There are five principal ways in which a corporate migration to Ireland can be effected:

  • Migration of the tax residence of the existing holding company to Ireland by transferring its central management and control to Ireland;
  • Incorporation of a new Irish legal entity which engages in a share for share exchange transaction with the existing foreign holding company and the shareholders. In circumstances where the foreign entity has been established as a listed public company in a common law jurisdiction, the share for share exchange can be effected by means of a court sanctioned scheme of arrangement in the home country of the existing foreign entity;
  • investment funds which have been established as a corporate entity in another jurisdiction can migrate to Ireland by re-registering in Ireland by way of a “continuation mechanism”. This new re-registration procedure was introduced in the Companies (Miscellaneous Provisions) Act 2009;
  • merger of an existing company incorporated in a Member State of the EEA, into a newly formed Irish company pursuant to the Irish Cross Border Merger Regulations; and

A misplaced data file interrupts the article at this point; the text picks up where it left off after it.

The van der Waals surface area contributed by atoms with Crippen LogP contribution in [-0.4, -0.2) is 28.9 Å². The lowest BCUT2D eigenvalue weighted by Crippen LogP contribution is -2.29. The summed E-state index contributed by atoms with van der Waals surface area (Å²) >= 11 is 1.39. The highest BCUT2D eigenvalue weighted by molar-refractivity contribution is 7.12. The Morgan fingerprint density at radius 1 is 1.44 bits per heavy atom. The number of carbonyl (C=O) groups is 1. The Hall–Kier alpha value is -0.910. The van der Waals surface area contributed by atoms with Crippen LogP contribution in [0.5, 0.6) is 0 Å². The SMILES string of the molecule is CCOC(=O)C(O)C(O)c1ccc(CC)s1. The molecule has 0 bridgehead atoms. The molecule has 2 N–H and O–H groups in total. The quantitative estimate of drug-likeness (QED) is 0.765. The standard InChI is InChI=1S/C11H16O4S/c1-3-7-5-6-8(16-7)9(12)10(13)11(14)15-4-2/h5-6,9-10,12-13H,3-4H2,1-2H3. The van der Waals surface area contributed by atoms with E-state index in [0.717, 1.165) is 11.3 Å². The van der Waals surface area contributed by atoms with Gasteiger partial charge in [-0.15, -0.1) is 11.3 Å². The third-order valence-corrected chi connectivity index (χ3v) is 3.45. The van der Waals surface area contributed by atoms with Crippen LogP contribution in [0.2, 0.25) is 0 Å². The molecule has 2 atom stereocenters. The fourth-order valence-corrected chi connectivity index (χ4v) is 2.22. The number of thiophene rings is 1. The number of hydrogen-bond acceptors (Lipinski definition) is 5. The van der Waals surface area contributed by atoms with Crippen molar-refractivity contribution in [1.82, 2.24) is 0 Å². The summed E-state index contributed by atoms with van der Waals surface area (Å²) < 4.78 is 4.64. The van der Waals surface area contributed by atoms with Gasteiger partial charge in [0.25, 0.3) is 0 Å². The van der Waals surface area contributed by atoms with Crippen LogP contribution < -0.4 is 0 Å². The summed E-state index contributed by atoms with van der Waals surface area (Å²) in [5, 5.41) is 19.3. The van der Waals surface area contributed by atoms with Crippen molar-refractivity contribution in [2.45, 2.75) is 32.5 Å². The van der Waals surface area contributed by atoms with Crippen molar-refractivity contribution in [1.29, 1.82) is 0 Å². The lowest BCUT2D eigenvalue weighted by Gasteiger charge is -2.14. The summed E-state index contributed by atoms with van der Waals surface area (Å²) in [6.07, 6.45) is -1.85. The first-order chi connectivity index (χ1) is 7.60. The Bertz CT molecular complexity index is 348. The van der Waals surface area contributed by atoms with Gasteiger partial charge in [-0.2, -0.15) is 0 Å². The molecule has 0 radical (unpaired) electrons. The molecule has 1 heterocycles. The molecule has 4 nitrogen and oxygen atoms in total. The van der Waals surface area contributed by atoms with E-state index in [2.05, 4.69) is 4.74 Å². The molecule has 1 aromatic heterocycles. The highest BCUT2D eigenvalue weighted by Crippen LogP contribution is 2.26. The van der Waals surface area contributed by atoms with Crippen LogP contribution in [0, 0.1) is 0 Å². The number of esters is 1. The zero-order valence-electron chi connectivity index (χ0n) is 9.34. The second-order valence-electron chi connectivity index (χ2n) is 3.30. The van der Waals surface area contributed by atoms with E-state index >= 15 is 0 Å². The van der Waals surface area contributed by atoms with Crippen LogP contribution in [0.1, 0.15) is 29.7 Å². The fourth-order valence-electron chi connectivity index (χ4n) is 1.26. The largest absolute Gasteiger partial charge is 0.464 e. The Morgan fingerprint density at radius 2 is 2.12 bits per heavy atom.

• conversion of an entity incorporated in an EU Member State into a Societas Europaea (SE) and subsequently move its registered seat to Ireland or alternatively merge the existing foreign entity into a new Irish registered SE.  

The most suitable migration model depends on the facts and circumstances in each particular instance and tax considerations in the existing home jurisdiction are a primary driver in the planning process.  

  1. Types of Company Structures - Ireland as a Holding Company Location

As outlined above, Ireland has an attractive holding company regime. The combination of a wide treaty network with attractive treaties in place with some important jurisdictions (eg, China), a participation exemption in respect of capital gain on the sale of shares in subsidiaries, the low rate of tax (12.5%) on most dividend streams and a flexible foreign tax credit system make it a viable alternative to other holding company regimes.  

7.1 Exemption from Irish Tax on Sale of Subsidiaries Ireland’s ‘substantial shareholders’ exemption relieves holding companies from Irish capital gains taxation on a disposal of shares it holds in another company (ie a subsidiary company). In order to fall within the ‘substantial shareholders’ exemption, three main conditions must be satisfied: